Seriously though, no way! I loves my Near! Just need to find a comprise.

What would you like Near to be comprised of?

It was just a fucking apple man, we're sorry okay? Please stop the madness Laugh out load
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17-11-2015, 04:24 PM
RE: Atheist parents and Santa Clause
I'm going to let my daughters believe in Santa (though my oldest doesn't, she's 11). I think it's important for a kid to believe that anything is possible. That they can become an astronaut, or President of the United States. That a fat man in a red suit can travel across the world in a single night and deliver presents to all the children of the world.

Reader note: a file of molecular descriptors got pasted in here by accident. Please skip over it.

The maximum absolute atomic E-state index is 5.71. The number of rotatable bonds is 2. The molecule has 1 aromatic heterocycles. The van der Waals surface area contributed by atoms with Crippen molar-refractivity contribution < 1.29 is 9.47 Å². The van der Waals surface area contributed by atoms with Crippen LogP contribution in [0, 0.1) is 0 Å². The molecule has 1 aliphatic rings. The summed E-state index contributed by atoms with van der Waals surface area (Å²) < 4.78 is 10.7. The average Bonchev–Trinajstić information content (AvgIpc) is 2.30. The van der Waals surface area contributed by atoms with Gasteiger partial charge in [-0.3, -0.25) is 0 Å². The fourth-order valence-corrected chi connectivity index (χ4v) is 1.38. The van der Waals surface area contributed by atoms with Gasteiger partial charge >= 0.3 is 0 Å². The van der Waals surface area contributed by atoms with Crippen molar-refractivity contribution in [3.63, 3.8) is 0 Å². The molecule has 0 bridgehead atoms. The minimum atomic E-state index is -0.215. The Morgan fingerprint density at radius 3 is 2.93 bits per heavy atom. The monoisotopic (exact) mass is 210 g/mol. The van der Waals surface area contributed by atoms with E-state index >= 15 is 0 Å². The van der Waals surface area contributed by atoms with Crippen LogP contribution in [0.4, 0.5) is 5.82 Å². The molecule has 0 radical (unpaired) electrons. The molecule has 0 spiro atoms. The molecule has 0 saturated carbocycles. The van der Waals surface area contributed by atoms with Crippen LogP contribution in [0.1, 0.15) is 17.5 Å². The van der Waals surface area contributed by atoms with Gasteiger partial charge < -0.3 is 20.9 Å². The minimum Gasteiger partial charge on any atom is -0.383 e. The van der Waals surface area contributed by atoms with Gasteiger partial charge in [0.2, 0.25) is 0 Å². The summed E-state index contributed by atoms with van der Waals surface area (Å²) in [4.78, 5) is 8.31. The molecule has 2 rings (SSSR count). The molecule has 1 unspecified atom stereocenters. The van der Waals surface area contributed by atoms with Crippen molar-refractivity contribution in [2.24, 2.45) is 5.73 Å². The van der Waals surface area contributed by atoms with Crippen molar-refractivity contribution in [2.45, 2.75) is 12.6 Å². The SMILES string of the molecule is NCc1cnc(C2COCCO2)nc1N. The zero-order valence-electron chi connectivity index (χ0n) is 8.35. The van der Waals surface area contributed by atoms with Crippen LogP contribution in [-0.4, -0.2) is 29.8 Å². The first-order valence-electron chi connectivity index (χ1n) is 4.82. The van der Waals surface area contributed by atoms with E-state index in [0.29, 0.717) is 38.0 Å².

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17-11-2015, 07:38 PM
RE: Atheist parents and Santa Clause
(17-11-2015 04:24 PM)Ash Wrote:  I'm going to let my daughters believe in Santa (though my oldest doesn't, she's 11). I think it's important for a kid to believe that anything is possible. That they can become an astronaut, or President of the United States. That a fat man in a red suit can travel across the world in a single night and deliver presents to all the children of the world.

I doubt children can't aspire to be great things if they don't believe in magic.
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18-11-2015, 09:48 AM
RE: Atheist parents and Santa Clause
(17-11-2015 07:38 PM)Hobbitgirl Wrote: